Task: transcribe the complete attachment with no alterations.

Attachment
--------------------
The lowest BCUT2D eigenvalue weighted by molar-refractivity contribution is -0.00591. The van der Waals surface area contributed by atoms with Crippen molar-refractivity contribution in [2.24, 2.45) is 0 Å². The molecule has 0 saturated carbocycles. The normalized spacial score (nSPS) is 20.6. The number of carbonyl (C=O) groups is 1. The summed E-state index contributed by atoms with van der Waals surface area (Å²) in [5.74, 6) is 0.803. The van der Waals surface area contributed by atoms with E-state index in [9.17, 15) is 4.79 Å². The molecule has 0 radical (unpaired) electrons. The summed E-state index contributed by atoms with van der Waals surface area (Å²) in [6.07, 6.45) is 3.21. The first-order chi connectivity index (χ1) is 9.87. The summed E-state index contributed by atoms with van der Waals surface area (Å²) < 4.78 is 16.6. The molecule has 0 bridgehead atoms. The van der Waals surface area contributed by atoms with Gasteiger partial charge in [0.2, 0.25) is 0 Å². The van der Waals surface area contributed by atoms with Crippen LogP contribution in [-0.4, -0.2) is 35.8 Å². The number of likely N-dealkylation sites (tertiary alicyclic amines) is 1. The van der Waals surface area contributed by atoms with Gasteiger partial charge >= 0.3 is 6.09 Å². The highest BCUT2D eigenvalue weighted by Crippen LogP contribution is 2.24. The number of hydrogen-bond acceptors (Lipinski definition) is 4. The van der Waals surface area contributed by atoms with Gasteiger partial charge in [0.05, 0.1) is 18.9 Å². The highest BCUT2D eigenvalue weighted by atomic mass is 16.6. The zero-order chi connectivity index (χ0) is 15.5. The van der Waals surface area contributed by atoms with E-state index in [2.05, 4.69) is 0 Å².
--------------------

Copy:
The lowest BCUT2D eigenvalue weighted by molar-refractivity contribution is -0.00591. The van der Waals surface area contributed by atoms with Crippen molar-refractivity contribution in [2.24, 2.45) is 0 Å². The molecule has 0 saturated carbocycles. The normalized spacial score (nSPS) is 20.6. The number of carbonyl (C=O) groups is 1. The summed E-state index contributed by atoms with van der Waals surface area (Å²) in [5.74, 6) is 0.803. The van der Waals surface area contributed by atoms with E-state index in [9.17, 15) is 4.79 Å². The molecule has 0 radical (unpaired) electrons. The summed E-state index contributed by atoms with van der Waals surface area (Å²) in [6.07, 6.45) is 3.21. The first-order chi connectivity index (χ1) is 9.87. The summed E-state index contributed by atoms with van der Waals surface area (Å²) < 4.78 is 16.6. The molecule has 0 bridgehead atoms. The van der Waals surface area contributed by atoms with Gasteiger partial charge in [0.2, 0.25) is 0 Å². The van der Waals surface area contributed by atoms with Crippen LogP contribution in [-0.4, -0.2) is 35.8 Å². The number of likely N-dealkylation sites (tertiary alicyclic amines) is 1. The van der Waals surface area contributed by atoms with Gasteiger partial charge >= 0.3 is 6.09 Å². The highest BCUT2D eigenvalue weighted by Crippen LogP contribution is 2.24. The number of hydrogen-bond acceptors (Lipinski definition) is 4. The van der Waals surface area contributed by atoms with Gasteiger partial charge in [0.05, 0.1) is 18.9 Å². The highest BCUT2D eigenvalue weighted by atomic mass is 16.6. The zero-order chi connectivity index (χ0) is 15.5. The van der Waals surface area contributed by atoms with E-state index in [2.05, 4.69) is 0 Å².